Parents have been emailing and calling me about going to their children\’s first family weekend. Family weekend is when the parents visit their children and college campus to see what life is like now that they are settling into their new routine and life away from home. Truth is, some aren\’t settled yet and that is normal. Parents aren\’t settled either. Siblings and grandparents are getting new footing. Change brings surprises in these new roles. So I thought these stories would be fun.

Good to remember: We, as parents, need to continually focus on our life and not theirs. We need to get support and motivation from our friends Lowering our expectations and “the way we always did it,” seems to reduce problems of hurt.

Family Weekend Preparations

“Hi sweetie, is there something you want me to bring next week to family weekend?”

The preparation and excitement includes the details, again, of flights, car rental, and hotel bookings. I ask my daughter,” Do I need a skirt? How cold is it there?” My inner dialogue of packing gets interrupted when I glance at the clock. I have a client in twenty minutes. My husband checks in from work asking, “Hun, what time are you home tonight? Let\’s go out to eat.”

This visit is Family Weekend. I am headed to her new life as a junior, where she lives with female house mates off campus. I\’ll meet some of her friend\’s parents, as well as, sign up for mini-classes that are offered. I will see her decorated room and watch her meander from the kitchen to the living room, as she gathers her stuff and runs out the screen door, down the steps of that green porch I remember carrying suitcases and Tide up in August.

My focus is time with her, on her timing. She is performing three times during the weekend for parents, students, faculty and community in the oldest and best female (biased statement) acappella group on campus. Her working in the restaurant goes on, her social life engages her, and studying probably waits until Sunday night…..late.

“Mom, I know I have told you fifty times this week that the pre-performance is at our house. I really need help with the shopping and set up. My housemates will be here, too, but they are not in the performance.”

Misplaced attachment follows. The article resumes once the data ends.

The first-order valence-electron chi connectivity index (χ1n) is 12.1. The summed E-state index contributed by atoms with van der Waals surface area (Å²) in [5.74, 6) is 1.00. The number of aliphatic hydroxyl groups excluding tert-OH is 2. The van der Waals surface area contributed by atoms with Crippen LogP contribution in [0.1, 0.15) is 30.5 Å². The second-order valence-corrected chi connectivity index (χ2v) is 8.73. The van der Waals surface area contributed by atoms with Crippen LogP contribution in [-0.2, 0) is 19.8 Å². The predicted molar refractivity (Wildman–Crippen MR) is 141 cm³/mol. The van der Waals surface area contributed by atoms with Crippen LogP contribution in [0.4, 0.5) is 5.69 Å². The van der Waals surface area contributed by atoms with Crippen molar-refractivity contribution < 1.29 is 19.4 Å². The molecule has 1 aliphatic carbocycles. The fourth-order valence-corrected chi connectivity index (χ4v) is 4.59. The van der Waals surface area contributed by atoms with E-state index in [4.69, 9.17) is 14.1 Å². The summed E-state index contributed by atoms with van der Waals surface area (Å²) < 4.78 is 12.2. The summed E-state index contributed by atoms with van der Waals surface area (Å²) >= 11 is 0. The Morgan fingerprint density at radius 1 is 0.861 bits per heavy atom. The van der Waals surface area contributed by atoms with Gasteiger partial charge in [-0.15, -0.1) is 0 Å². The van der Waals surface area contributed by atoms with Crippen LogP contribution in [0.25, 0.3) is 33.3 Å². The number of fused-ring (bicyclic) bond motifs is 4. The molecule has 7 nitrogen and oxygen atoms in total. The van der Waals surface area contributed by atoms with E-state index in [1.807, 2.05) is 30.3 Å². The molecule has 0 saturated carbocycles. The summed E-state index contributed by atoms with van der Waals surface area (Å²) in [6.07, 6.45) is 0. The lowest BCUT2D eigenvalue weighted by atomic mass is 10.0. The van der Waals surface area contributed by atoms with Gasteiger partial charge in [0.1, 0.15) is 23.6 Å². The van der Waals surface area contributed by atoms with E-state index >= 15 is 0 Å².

“No problem. Your town has food. She laughed. “I just have so much to do that weekend and we have 3 evening rehearsals. Got to go! Can\’t wait to be with you, mom.” “Oh can you bring my guitar? Maybe we can get a hike in, and not a flat one. I really missed you today, mom. Bye, love ya,” click goes the cell phone.

I am more relaxed this time because of experience. I can visualize where I will be spending the weekend, rather than visiting map quest.

My exuberance for her first hug is wordless. I am finally in the rental car, after waking at 4 a. m., landing at 5 p.m. Every time I am driving across the bridge toward her, I think it is just around the corner and it isn\’t.

I still have to hold the anticipation until I hear her yell, “MOM,” see her beauty, and get that squeeze. My smile is permanent for now!

Return from Family Weekend – Lots of Firsts…

I cried, but that\’s nothing new! Sitting cross legged on the hardwood floors of her rented Victorian house, filled with parents, siblings, and college kids, I listened and looked at these vibrant, talented, young women singing to us in their everyday jeans and T-Shirts.

I am on the count down…only one more family weekend and this too will end…another community fading out. Well, I will push that floating thought out the stained glass window and simply be here.

I see the changes in her face. She has always been a beauty inside and out. But, what do you expect a mom to say about her daughter?